vRA 8 + NSX-T Blog Series Overview
With the recent release of vRA 8.0, I have been receiving many questions from customers about how vRA 8 can leverage NSX-T.
This blog series will focus on demonstrating how you can create vRA 8 blueprints that utilize NSX-T constructs.
Here is a list of blogs that I am planning on creating for this series (as of March 15, 2020):
- Part 1: vRA 8 Blueprint with Existing NSX-T Networks
- Part 2: vRA 8 Blueprint with On-demand Routed NSX-T Networks
- Part 3: vRA 8 Blueprint with Existing Security Groups (network profile)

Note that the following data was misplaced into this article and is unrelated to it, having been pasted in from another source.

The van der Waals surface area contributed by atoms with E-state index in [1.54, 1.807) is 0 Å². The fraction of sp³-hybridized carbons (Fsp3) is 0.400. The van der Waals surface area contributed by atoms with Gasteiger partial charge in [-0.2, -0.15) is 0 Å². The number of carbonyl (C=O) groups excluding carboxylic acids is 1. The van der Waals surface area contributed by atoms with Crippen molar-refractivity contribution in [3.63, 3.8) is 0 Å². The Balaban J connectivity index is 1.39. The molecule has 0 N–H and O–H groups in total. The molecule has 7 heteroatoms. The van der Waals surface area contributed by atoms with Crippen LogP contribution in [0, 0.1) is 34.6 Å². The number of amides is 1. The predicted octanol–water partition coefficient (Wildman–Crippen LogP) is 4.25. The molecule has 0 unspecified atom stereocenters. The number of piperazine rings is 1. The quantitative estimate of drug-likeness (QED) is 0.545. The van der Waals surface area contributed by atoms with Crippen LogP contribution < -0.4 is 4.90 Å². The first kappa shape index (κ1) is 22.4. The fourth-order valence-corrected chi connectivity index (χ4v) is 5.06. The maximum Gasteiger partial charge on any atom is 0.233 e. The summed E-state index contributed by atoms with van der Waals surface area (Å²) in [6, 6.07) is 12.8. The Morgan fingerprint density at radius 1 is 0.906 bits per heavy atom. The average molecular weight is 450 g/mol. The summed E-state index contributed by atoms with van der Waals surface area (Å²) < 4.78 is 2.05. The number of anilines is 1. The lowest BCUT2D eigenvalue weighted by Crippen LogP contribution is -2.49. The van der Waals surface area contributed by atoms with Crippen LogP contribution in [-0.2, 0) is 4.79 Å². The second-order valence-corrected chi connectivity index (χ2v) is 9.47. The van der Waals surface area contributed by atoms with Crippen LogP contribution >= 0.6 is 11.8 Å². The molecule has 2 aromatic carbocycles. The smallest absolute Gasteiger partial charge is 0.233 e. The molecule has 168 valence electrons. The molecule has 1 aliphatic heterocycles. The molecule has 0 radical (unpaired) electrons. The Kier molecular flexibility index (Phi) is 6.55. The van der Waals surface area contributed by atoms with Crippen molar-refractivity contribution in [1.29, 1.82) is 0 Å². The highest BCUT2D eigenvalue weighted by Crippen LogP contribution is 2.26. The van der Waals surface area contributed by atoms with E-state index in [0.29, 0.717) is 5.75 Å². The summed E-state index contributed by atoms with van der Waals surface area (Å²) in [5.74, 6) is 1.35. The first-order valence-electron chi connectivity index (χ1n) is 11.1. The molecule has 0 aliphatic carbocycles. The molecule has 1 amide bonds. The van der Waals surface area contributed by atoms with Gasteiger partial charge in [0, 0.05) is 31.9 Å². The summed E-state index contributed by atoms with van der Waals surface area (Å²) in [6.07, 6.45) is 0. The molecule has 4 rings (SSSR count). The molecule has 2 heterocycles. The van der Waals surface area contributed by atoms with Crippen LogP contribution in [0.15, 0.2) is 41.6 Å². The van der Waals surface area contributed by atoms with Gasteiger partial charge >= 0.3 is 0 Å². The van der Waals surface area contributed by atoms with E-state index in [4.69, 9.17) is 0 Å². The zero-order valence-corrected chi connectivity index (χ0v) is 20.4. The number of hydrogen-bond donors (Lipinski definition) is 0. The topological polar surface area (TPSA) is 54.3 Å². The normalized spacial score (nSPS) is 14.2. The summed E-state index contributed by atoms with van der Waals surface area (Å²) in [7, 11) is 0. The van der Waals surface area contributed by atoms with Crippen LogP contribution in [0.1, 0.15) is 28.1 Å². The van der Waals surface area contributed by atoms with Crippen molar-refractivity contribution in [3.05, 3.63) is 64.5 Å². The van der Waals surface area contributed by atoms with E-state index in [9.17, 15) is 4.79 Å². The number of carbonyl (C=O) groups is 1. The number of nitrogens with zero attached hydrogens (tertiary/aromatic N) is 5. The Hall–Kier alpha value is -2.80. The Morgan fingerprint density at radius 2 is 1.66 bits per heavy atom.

- Part 4: vRA 8 Blueprint with Existing Security Groups (vRA tag)
- Part 5: vRA 8 Blueprint with Existing Security Groups (segment port tag)
- Part 6: vRA 8 Blueprint with On-demand Security Groups
- Part 7: vRA 8 Blueprint with Existing NSX-T One-Arm Load Balancer
- Part 8: vRA 8 Blueprint with On-demand NSX-T One-Arm Load Balancer
Part 9: vRA 8 Blueprint with On-demand NAT NSX-T Networks
Note: the list of blogs is subject to change. Last updated December 12, 2020.
I set up a nested lab to create the examples included in this blog series.
- vSphere 6.5 U3
- vRA 8.0.1 (including vRSLCM and vIDM)
- NSX-T 2.5.1
- vSAN 6.6.1
vSphere Infrastructure Overview
2 vSAN clusters, enabled with DRS and HA:
- Management cluster - 4 ESXi hosts
- Compute/edge cluster - 3 ESXi hosts
The management cluster hosts the following appliances:
- vRA appliance
- vRSLCM appliance
- vIDM appliance
- NSX-T manager
The compute/edge cluster hosts all the workloads and the NSX-T edge VMs.